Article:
Watching Peyton Manning never gets old because he is forever young.
He is 37 years and 10 months old and threw for 400 yards on Sunday, and his Denver Broncos are headed to the Super Bowl.
He may look a bit creaky. Watch him run, put him in black high-tops, and he might be Johnny Unitas. But the statistics and performances are ageless and timeless.
Any suggestion that his legacy would have been tainted, his accomplishments diminished, had the outcome been otherwise on Sunday is just silliness.
Manning is one of the best to ever play professional football. You know that without any help from me.
This recently concluded regular season he passed for 5,477 yards and 55 touchdowns. All of that at his age and with four neck surgeries behind him.
And he had to prove anything on Sunday? Get serious.
Football more than ever is a quarterback-driven game, but so many elements are out of his control.
In 2009, for example, Manning’s Indianapolis Colts won two playoff games despite a rushing attack that ranked last in the NFL and a defense that ranked 26th. The bid ended short of a Super Bowl title. That was Manning’s fault?
A couple years earlier, when Indianapolis made its first trip to the title game with him at quarterback — and won — the defense ranked No. 19.
Only twice in 13 playoff seasons has Manning’s offense been combined with a top-12 defense.
Tom Brady has had 11 playoff seasons with New England and nine of those teams have featured top-10 defenses.
The Brady-Manning rivalry is certainly one of the best ever in sports. They are the two best of their generation, arguably the two most popular players in the game today.
Both have stood the test of time. They entered Sunday’s game with 340-plus wins between them. Brady has the three rings in five Super Bowl tries. Manning has the one title and mind-boggling regular-season stats. They’ll both have busts at the Pro Football Hall of Fame in Canton someday soon.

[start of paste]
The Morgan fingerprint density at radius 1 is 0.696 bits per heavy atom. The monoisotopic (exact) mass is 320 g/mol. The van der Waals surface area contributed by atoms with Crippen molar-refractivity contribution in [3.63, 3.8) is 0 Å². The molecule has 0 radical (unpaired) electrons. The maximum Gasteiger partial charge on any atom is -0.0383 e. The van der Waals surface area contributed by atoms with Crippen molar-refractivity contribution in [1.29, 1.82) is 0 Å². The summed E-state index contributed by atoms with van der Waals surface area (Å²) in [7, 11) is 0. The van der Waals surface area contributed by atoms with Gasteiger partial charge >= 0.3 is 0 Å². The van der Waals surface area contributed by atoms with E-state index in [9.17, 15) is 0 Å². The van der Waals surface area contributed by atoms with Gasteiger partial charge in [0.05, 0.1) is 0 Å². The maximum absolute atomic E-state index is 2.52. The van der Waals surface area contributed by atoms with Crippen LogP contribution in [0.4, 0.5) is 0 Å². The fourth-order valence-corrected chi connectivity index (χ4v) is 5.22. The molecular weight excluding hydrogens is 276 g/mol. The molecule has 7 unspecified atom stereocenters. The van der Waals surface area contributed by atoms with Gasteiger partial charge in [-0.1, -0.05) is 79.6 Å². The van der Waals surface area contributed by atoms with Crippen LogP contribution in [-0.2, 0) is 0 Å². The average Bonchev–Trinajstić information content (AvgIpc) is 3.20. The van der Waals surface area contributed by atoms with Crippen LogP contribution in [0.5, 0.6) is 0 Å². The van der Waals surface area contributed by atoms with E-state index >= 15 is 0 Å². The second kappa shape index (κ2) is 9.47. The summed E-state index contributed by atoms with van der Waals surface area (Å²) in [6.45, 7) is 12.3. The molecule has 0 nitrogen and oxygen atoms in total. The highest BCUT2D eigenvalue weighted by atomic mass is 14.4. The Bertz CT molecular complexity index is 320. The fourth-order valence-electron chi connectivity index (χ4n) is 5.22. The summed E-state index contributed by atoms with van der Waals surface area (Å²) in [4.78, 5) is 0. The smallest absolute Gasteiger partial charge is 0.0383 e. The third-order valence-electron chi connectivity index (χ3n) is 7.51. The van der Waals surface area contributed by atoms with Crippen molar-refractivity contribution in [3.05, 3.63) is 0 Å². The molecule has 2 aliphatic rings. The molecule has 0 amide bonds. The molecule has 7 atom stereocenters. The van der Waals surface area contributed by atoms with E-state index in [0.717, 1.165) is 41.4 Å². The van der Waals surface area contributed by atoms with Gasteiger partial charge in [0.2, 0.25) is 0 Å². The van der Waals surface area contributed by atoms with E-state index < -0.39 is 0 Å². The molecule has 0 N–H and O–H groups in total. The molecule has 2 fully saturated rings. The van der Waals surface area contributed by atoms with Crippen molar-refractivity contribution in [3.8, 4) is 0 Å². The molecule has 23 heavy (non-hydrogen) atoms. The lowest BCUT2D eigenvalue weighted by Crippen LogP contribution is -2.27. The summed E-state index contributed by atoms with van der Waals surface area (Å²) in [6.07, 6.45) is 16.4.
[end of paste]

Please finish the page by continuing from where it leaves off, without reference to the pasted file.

But they don’t square off head-to-head. Neither legacy took a hit on the basis of winning or losing in the AFC championship game.
Denver won 26-16; thus, Manning’s surely grew.
He completed 32 of 43 passes. His team had 507 yards of total offense, the most ever surrendered in the playoffs by a Bill Belichick-coached team. The Broncos had no turnovers. Manning was never sacked, rarely hurried, barely breathed upon by New England’s defense.
It was a virtuoso performance by the game’s most talented, most cerebral maestro.
One never tires of watching him watch the defense, barking signals, orchestrating his chess pieces, passing through the tightest of alleys and putting the ball on a dime.
On Sunday, he was the ultimate possession passer. The Broncos’ two touchdowns came on drives that took 7:01 and 7:08 off the clock.
Meanwhile, Brady wasn’t as sharp and got little help. Working with a less-talented receiving corps than Denver’s to begin with — Danny Amendola is still looking for his first catch — his recently potent running game was equally ineffective.
Late in the third quarter, the Patriots trailed 20-3 and bypassed a 47-yard field goal only to have Terrance Knighton sack Brady for a fourth-down loss.
A few years back, one of Belichick’s famous fourth-down calls came in a playoff game against Indy. His reason, he said later, was to keep Peyton off the field. It worked.
He might have had a similar thought on Sunday. It didn’t work off often enough.
So, Peyton Manning is heading back to the Super Bowl, where the opponent will be loaded for bear on defense.
It will be another test for the master quarterback.
Contact Blade sports columnist Dave Hackenberg at: firstname.lastname@example.org or 419-724-6398.